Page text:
At first thought, I like the pre-tax debt payment. A tiered approach is good.
    Last edited by kjrice; 11-25-2008 at 12:03 PM.
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    Senior Member Julie R.'s Avatar
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    Quote Originally Posted by kjrice View Post
    I see billions+ (soon to be trillions) being spent of taxpayer money to help Big Finance, but I cannot help to think that there is a better course. Why not paydown residential mortgages $100k and allow them to refi at reduced rate of, lets say, 4%. That would reduce the cost of living for many by around $1000-$1200 per month. Also, that money goes directly back into the finance markets. In the long run, Big Finance doesn't make the most money possible, but the economy, as a whole, should stabilize. Think of it as watering a tree from the roots instead of soaking down.

    Ironically, the lemmings aren't seeing that the Democratic Party that termed "trickle down economics" as bad voodoo are the same promoting it.
    Actually, legislation that was supposed to do just that was passed last summer. Banks are supposed to have a fiduciary duty, now a law, to protect their customers (secondary mortgage market and investors) if a mortgage holder got in trouble, but could still pay some of the mortgage. Many banks in fact set up loss mitigation depts. to deal with these kinds of customers by making what's called loan adjustments.

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    Senior Member kjrice's Avatar
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    Quote Originally Posted by Julie R. View Post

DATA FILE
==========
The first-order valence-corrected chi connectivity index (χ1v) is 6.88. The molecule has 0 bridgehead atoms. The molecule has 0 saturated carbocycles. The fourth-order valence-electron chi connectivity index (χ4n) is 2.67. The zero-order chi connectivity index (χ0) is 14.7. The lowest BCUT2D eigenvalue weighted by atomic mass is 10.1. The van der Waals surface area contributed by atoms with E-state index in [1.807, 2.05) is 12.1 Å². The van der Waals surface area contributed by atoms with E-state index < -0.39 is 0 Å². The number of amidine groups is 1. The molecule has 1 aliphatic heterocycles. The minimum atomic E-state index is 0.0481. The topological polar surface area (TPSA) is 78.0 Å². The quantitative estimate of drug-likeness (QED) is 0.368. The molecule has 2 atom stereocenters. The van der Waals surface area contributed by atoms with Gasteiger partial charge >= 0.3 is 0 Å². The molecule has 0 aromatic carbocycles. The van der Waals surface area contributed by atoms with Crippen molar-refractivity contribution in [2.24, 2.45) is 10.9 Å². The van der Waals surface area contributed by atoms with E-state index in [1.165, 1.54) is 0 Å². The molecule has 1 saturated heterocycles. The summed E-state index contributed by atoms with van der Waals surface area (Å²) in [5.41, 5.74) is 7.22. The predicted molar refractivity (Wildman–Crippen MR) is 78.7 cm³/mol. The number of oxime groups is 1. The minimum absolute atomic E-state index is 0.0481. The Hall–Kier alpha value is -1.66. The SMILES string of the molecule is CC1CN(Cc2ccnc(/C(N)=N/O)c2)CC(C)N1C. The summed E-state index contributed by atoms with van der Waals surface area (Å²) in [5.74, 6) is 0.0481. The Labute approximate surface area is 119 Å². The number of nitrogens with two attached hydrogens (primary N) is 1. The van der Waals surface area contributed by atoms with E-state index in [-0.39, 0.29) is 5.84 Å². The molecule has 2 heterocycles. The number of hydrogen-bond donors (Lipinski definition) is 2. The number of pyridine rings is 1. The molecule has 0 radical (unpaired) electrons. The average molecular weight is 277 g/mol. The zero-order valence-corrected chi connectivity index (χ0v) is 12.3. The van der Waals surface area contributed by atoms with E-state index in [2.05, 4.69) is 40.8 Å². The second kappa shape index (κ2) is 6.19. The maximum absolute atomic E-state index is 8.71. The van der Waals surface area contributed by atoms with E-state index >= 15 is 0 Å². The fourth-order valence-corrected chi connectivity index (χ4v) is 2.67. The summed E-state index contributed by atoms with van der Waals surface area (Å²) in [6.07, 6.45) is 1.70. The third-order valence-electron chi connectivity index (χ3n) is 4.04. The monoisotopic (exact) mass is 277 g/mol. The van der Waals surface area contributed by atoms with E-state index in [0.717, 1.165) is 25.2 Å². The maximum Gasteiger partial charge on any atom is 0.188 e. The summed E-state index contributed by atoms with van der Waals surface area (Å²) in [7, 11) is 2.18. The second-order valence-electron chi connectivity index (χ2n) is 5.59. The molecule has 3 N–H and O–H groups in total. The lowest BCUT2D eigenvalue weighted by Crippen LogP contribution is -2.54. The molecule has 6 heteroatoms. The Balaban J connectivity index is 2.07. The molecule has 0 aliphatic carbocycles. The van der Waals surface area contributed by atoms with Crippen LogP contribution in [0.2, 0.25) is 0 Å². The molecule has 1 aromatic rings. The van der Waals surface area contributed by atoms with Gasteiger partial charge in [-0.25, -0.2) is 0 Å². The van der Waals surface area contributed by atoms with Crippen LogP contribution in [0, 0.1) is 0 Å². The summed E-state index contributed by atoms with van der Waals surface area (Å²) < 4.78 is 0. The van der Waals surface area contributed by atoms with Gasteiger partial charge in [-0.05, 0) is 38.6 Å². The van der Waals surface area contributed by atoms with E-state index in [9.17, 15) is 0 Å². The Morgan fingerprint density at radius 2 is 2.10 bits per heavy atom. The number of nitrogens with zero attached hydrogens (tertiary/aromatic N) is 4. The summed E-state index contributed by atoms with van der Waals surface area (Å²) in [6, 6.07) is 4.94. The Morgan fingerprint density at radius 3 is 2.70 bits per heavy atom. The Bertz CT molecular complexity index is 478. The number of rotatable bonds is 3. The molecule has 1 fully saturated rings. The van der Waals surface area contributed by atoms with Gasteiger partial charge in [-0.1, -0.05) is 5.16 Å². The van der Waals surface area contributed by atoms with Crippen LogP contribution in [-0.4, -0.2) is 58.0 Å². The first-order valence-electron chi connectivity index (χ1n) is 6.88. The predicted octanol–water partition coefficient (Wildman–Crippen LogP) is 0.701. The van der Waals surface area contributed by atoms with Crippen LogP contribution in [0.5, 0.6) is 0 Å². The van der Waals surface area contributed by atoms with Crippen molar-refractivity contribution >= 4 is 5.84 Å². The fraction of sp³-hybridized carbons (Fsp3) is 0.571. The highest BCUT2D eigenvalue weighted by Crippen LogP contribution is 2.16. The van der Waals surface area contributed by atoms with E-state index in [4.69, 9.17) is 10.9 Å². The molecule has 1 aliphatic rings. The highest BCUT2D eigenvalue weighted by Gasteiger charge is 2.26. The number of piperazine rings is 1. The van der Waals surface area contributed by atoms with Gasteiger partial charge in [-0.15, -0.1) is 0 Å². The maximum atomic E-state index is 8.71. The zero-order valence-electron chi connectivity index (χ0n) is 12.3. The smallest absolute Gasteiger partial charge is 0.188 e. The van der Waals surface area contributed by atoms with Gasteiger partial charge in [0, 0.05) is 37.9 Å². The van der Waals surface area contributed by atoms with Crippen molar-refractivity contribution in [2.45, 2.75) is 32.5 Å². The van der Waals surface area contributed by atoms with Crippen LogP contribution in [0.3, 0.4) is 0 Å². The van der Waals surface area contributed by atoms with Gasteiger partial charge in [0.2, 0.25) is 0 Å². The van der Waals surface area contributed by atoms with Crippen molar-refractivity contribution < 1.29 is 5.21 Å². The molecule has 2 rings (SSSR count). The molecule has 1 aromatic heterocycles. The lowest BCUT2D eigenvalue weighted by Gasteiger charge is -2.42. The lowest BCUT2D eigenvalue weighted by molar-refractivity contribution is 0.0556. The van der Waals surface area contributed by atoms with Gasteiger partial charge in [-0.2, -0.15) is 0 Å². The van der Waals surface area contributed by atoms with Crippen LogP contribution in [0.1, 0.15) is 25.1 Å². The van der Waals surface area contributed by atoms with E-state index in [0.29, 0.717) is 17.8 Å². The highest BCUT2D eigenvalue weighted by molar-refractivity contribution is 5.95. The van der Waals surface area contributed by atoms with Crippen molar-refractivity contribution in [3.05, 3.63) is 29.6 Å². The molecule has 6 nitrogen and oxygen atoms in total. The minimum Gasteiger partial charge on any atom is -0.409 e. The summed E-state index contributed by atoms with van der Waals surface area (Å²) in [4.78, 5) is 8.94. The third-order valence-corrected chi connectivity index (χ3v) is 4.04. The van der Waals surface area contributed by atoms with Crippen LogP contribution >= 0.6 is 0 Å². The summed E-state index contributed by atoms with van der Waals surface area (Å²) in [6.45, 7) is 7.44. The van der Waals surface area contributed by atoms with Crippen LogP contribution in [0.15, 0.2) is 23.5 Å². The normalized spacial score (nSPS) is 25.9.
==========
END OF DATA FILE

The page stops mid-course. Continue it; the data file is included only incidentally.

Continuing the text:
Actually, legislation that was supposed to do just that was passed last summer. Banks are supposed to have a fiduciary duty, now a law, to protect their customers (secondary mortgage market and investors) if a mortgage holder got in trouble, but could still pay some of the mortgage. Many banks in fact set up loss mitigation depts. to deal with these kinds of customers by making what's called loan adjustments.
    Sure but they could still be upside down tens of thousands. Then have been getting credit dings and with no light in sight, how many just say "screw it" and walk away. Then everyone loses. With (an arbitrary number) $100k directly pays down a mortgage and still ends up in Big Finances hands. There is no "one best" way to get out of this mess. One way or another someone is getting paid that put us in this mess. Sure some knew better when signing these scam loans, but the majority didn't. Heck it was fueled by the Clinton administration, so it must be a good loan right?

    It is easy for folks like Marvin that seemingly have the perfect retirement to take a hardline. Most of me believes in a hardline approach too, as I built just before the explosion, but I do not know if that is truly the best approach to limit the fallout. Instead we are well on the road to a nationalized banking system. Government has really grown and the principals of the Constitution are being trampled.
    Last edited by kjrice; 11-25-2008 at 01:28 PM.
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    Senior Member Mistyriver's Avatar
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    I think a better solution is to renegotiate these loans that folks are paying high percentage rates to a lower fixed rate such as 5 or 6 percent or lower so then you will see more money in there pocket plus it is better for the banks instead of foreclosure and the homeowners would also save 1000 of dollars on interest in the long run. I donít think rewarding folks by paying 100k off their mortgage who bought more house than they could afford or took 100% or more equity out of their home to spend on other things is not the answer. They should still be responsible for paying their own debt.